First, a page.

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It can be a little disconcerting to find bumps or growths anywhere in the body, not the least when you find them in your own mouth. One of the most common causes of such a growth is a torus (tori for plural).
Depending upon the jaw where they are found, these growths may be called either torus palatinus (when found in the upper jaw) or torus mandibularis (when found in the lower jaw).
What Is A Torus?
A torus is a bony overgrowth that can occur in many different regions of the body. It occurs quite commonly in the jaws and the range of occurrence varies from 12-30% across populations and ethnicities.
Among the jaws, it is found more commonly in the upper jaw in females and the lower jaw in the males.
Why Does It Occur?
The exact reason behind the occurrence of a torus is unknown, although there are some theories. The most popular one among them is that an increased amount of biting force can cause the bone to try and reinforce itself by adding some girth. There is, however, ample evidence of people that have biting forces within the range of normal developing tori in their mouths as well. This is why researchers believe that a genetic component to the occurrence of these bony growths must exist.
In fact, there is some research that tori are passed down as autosomal dominant traits which mean that the child will have this feature if either one of the parents has it.
The torus usually begins to appear after the child has hit puberty although in some cases it may appear later in life. The torus can increase in size for some time until it finds its own equilibrium and then stays the same for the rest of its life.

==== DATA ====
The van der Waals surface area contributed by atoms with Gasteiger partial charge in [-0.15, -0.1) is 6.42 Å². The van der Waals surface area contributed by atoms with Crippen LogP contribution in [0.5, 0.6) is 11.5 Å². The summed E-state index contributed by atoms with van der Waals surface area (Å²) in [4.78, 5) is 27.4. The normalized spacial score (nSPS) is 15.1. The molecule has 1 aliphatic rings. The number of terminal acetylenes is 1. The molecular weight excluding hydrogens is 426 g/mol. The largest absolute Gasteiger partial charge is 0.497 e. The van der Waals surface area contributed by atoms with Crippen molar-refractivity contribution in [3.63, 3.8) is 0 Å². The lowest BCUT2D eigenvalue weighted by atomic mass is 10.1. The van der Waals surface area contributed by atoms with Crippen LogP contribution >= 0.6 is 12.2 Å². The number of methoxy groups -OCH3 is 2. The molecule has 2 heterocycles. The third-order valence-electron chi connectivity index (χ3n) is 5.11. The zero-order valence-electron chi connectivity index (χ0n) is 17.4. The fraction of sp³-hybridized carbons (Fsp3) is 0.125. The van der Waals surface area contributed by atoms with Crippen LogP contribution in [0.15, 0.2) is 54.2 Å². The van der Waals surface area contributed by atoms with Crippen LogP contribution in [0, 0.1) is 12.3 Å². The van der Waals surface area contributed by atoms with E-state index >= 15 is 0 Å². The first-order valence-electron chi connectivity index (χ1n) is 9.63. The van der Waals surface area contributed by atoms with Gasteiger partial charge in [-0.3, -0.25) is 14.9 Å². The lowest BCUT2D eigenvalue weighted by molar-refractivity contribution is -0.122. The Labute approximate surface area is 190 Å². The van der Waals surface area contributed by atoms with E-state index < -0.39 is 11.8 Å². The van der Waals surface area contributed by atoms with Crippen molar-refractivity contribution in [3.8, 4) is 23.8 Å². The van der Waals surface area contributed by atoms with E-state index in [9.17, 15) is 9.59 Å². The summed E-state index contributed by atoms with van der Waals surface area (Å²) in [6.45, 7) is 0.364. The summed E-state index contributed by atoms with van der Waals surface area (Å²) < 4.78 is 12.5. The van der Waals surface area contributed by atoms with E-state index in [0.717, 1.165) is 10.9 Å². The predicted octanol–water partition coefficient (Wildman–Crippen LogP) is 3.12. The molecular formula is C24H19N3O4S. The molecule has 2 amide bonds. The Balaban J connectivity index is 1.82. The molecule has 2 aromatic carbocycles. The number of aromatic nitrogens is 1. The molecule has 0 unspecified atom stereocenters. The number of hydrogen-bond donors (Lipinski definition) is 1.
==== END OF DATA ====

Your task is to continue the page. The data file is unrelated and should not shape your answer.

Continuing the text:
How Big Can This Torus Be?
These growths can vary quite a lot in size, appearance and in number. In the palate, the most common kind of torus is a singular one running down the midline of the palate and about a few centimeters long, while in the lower jaw, a bilateral appearance of the tori is the most common presentation. The tori in the lower jaw appear most commonly on the inside of the premolars.
The size of the tori in the lower jaw is usually smaller than the palate.
In some occasions, though, the bony growths in both the upper and lower jaw can become extremely large. In such conditions, they start to affect the cosmetic appearance of the individual and can also compromise the prosthetic rehabilitation of the person.
This "interference" by the torus in prosthetic treatment is, in essence, the only reason why a torus would need to be removed. Since it is an overgrowth of the normal bone, there are no other symptoms involved.
As mentioned earlier, the torus does grow to a certain size before becoming stable, however, any growth that changes in size should be examined closely by a doctor and checked for the presence of any cancerous cells.
Your doctor will ideally note the presence of this torus in your clinical records and make a note of the size, shape, and extent of the bony growth for further reference.